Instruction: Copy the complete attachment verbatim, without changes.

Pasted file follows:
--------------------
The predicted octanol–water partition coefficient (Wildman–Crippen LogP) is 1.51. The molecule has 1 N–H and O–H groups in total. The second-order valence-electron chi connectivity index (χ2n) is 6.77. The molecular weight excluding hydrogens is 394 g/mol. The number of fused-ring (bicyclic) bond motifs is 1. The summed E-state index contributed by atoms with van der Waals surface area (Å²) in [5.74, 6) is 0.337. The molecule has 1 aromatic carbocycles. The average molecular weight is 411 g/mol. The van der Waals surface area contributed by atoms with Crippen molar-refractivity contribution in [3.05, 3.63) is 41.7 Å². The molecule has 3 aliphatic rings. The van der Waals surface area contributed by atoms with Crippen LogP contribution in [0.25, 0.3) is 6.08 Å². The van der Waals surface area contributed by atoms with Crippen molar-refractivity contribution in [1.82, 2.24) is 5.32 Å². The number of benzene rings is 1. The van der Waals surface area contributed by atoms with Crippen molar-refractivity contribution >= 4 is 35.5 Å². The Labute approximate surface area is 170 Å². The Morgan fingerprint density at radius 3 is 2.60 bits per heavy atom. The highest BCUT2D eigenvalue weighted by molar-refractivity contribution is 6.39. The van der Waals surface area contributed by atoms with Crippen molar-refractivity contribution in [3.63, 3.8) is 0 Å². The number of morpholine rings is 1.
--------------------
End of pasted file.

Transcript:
The predicted octanol–water partition coefficient (Wildman–Crippen LogP) is 1.51. The molecule has 1 N–H and O–H groups in total. The second-order valence-electron chi connectivity index (χ2n) is 6.77. The molecular weight excluding hydrogens is 394 g/mol. The number of fused-ring (bicyclic) bond motifs is 1. The summed E-state index contributed by atoms with van der Waals surface area (Å²) in [5.74, 6) is 0.337. The molecule has 1 aromatic carbocycles. The average molecular weight is 411 g/mol. The van der Waals surface area contributed by atoms with Crippen molar-refractivity contribution in [3.05, 3.63) is 41.7 Å². The molecule has 3 aliphatic rings. The van der Waals surface area contributed by atoms with Crippen LogP contribution in [0.25, 0.3) is 6.08 Å². The van der Waals surface area contributed by atoms with Crippen molar-refractivity contribution in [1.82, 2.24) is 5.32 Å². The number of benzene rings is 1. The van der Waals surface area contributed by atoms with Crippen molar-refractivity contribution >= 4 is 35.5 Å². The Labute approximate surface area is 170 Å². The Morgan fingerprint density at radius 3 is 2.60 bits per heavy atom. The highest BCUT2D eigenvalue weighted by molar-refractivity contribution is 6.39. The van der Waals surface area contributed by atoms with Crippen molar-refractivity contribution in [3.63, 3.8) is 0 Å². The number of morpholine rings is 1.